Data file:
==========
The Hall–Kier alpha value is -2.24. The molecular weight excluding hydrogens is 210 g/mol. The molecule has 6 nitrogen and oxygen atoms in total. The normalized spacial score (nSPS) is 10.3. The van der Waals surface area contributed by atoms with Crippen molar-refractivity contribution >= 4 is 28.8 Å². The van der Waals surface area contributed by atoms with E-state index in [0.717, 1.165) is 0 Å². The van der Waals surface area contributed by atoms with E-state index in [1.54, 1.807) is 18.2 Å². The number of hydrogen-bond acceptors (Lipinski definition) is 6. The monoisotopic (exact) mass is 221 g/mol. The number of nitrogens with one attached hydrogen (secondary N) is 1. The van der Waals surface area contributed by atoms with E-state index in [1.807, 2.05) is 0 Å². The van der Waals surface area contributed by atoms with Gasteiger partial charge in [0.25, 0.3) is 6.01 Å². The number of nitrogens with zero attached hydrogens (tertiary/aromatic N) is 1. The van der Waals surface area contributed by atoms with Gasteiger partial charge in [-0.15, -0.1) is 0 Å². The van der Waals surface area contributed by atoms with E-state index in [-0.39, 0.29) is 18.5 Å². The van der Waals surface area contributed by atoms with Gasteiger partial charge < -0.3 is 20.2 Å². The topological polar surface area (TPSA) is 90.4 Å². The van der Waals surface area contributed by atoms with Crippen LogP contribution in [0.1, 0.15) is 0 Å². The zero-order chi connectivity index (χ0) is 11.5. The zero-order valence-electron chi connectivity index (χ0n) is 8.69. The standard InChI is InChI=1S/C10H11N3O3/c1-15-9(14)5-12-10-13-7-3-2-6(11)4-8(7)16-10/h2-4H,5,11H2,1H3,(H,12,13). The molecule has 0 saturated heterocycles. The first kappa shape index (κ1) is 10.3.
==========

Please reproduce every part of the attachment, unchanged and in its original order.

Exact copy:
The Hall–Kier alpha value is -2.24. The molecular weight excluding hydrogens is 210 g/mol. The molecule has 6 nitrogen and oxygen atoms in total. The normalized spacial score (nSPS) is 10.3. The van der Waals surface area contributed by atoms with Crippen molar-refractivity contribution >= 4 is 28.8 Å². The van der Waals surface area contributed by atoms with E-state index in [0.717, 1.165) is 0 Å². The van der Waals surface area contributed by atoms with E-state index in [1.54, 1.807) is 18.2 Å². The number of hydrogen-bond acceptors (Lipinski definition) is 6. The monoisotopic (exact) mass is 221 g/mol. The number of nitrogens with one attached hydrogen (secondary N) is 1. The van der Waals surface area contributed by atoms with E-state index in [1.807, 2.05) is 0 Å². The van der Waals surface area contributed by atoms with Gasteiger partial charge in [0.25, 0.3) is 6.01 Å². The number of nitrogens with zero attached hydrogens (tertiary/aromatic N) is 1. The van der Waals surface area contributed by atoms with Gasteiger partial charge in [-0.15, -0.1) is 0 Å². The van der Waals surface area contributed by atoms with E-state index in [-0.39, 0.29) is 18.5 Å². The van der Waals surface area contributed by atoms with Gasteiger partial charge < -0.3 is 20.2 Å². The topological polar surface area (TPSA) is 90.4 Å². The van der Waals surface area contributed by atoms with Crippen LogP contribution in [0.1, 0.15) is 0 Å². The zero-order chi connectivity index (χ0) is 11.5. The zero-order valence-electron chi connectivity index (χ0n) is 8.69. The standard InChI is InChI=1S/C10H11N3O3/c1-15-9(14)5-12-10-13-7-3-2-6(11)4-8(7)16-10/h2-4H,5,11H2,1H3,(H,12,13). The molecule has 0 saturated heterocycles. The first kappa shape index (κ1) is 10.3.